clock menu more-arrow no yes

Filed under:

The Right (Wo)Man For The Job?

New, 5 comments

You may have heard that the Vancouver Whitecaps fired Carl Robinson, as well as his entire backroom staff, on Tuesday. The Whitecaps are not the only team that will be on the hunt for the new gaffer this winter. With this being the situation Alicia Rodriguez sent out this tweet:

Now this is an excellent point. There is no reason whatsoever to limit the “comprehensive search” to just men. I’ll take a female coach who will get the Whitecaps to play some progressive football, over a male one who[B1] will have them hoofing low percentage long balls forward, ten times out of ten. Now I don’t really expect the Whitecaps to hire a woman as that would require thinking marginally outside of the box and that’s not really something they do. But just for the fun of it here are some female coaches who I’d say are at least worth giving an interview.

Corinne Diacre:

In 2013 French second division side Clermont Foot made history by naming the first woman head coach of a men’s professional team in France. That woman was not Corinne Diacre, it was Helena Costa. But Costa quit the job after only a month, citing irreconcilable differences with the board, after they signed players without consulting her. So, Clermont Foot replaced Costa with Diacre, a young manager who had previously had a distinguished career as a player, making 121 appearances for the women’s national team. It was Diacre’s first job as manager, having previously been an assistant with the women’s national team and with women’s club Soyaux. Despite an obviously chaotic situation, Diacre and Clermont Foot managed to avoid the drop, finishing 14th. The club steadily climbed the standings in the two successive years, finishing 12th in 2014/15, and 7th in 2015/16. In the 2016/17 season Clermont Foot fell to 13th, in part due to an unexpectedly deep cup run which spread their resources thin. In 2017 Diacre left, despite a promising start to the league campaign, to manage the French women’s national team. Since then she’s gotten to the quarter finals of the women’s Euros and has a record of nine wins, six draws, and three losses. Diacre has shown she can build on her successes, has a lot of experience managing in big games, and clearly has a history of succeeding under upper management that is, shall we say, difficult. In other words, she has a lot of qualities that would make her very appealing to the Whitecaps.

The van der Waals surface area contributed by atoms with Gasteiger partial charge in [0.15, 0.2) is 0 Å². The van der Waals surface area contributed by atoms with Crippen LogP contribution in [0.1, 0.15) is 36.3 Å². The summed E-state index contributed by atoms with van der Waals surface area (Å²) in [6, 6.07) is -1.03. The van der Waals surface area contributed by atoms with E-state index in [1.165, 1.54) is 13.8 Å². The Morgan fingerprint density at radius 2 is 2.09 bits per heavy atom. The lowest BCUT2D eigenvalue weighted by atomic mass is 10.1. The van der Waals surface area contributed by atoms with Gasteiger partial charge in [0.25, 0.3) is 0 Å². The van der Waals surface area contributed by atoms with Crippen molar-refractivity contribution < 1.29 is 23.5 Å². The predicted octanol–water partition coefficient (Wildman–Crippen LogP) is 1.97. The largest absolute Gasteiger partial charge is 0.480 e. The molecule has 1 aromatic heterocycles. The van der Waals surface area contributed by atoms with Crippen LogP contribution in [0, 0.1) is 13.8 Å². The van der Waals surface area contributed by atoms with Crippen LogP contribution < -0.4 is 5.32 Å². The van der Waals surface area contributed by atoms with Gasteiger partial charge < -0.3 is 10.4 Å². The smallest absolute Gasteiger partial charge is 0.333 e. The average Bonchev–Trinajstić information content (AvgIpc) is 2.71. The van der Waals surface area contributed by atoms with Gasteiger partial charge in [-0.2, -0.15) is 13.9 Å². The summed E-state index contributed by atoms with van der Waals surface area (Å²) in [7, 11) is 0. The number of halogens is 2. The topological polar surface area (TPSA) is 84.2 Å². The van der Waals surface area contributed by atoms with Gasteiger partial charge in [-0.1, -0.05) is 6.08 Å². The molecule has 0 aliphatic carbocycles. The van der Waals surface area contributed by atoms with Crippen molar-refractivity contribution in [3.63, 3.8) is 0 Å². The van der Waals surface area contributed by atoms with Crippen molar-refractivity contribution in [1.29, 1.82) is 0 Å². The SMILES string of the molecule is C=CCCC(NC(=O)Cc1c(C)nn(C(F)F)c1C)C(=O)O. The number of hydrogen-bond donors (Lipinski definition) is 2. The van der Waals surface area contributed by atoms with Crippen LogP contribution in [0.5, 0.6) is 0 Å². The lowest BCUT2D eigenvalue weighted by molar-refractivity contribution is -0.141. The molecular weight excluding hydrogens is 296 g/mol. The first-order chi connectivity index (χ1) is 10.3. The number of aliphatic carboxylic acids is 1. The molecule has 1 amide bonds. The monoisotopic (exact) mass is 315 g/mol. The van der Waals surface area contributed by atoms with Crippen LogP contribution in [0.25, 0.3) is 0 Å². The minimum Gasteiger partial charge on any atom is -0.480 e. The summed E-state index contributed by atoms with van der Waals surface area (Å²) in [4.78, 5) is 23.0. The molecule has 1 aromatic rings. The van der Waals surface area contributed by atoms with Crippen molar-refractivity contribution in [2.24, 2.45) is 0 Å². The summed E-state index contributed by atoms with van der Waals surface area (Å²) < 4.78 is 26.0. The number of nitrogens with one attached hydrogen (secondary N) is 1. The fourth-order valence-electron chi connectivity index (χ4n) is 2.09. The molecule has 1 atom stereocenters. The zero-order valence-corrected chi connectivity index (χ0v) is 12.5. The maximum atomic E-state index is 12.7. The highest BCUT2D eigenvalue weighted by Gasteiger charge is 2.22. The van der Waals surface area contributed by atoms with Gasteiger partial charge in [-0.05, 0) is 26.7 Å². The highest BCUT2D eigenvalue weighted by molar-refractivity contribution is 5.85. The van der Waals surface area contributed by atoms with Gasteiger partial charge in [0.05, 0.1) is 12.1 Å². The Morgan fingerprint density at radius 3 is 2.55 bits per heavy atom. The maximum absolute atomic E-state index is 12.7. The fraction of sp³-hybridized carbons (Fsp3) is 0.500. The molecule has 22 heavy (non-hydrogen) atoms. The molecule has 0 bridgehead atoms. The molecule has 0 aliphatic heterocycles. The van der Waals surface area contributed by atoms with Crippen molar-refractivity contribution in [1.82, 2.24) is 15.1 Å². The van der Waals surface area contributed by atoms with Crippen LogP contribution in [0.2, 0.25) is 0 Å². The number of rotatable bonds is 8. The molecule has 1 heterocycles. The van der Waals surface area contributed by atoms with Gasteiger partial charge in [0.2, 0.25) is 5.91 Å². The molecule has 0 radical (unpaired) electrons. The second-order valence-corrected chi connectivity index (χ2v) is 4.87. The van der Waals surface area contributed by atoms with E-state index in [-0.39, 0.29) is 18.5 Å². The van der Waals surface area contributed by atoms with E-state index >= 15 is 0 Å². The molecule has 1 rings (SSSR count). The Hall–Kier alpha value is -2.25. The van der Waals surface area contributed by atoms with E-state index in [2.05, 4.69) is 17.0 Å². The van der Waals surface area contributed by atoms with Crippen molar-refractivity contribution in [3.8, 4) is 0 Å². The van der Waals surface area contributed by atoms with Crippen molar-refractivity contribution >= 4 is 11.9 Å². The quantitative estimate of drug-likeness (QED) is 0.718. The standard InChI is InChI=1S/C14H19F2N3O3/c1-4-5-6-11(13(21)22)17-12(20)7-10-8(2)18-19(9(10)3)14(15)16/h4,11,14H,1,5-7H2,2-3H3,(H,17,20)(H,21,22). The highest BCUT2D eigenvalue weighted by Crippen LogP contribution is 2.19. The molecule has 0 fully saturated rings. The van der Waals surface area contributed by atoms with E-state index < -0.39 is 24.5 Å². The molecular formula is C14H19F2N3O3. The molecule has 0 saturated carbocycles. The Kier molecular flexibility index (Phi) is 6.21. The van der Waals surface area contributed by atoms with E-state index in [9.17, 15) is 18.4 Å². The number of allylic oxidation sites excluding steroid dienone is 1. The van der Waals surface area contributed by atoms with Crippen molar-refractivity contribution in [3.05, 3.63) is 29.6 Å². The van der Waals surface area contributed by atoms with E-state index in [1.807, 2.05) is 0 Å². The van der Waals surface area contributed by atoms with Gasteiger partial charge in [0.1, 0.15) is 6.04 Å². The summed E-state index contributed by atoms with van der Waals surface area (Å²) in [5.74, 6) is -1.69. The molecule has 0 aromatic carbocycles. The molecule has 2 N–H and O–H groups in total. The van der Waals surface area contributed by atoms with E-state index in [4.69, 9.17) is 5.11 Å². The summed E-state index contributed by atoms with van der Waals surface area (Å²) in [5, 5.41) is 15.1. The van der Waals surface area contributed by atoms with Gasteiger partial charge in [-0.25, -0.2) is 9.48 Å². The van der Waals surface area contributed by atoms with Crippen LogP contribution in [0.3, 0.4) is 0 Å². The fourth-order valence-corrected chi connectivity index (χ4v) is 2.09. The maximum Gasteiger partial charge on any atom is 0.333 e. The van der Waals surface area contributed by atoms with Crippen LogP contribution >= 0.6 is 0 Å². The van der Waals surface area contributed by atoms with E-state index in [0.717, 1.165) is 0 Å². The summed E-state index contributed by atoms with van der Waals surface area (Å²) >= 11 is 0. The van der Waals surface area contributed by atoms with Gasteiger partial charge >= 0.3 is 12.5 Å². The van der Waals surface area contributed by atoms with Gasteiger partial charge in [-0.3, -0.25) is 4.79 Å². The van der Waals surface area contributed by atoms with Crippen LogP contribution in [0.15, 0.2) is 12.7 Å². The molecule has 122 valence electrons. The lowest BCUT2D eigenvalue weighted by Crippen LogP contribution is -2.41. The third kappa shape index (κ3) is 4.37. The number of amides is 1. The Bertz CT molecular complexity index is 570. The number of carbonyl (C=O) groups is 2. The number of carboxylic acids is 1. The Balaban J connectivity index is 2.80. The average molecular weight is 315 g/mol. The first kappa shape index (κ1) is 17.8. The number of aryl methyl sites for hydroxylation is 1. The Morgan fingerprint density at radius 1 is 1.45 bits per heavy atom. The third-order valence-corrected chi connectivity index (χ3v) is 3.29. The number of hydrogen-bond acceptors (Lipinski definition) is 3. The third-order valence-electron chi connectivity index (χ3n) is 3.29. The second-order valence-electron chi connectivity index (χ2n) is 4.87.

Chan Yuen Ting: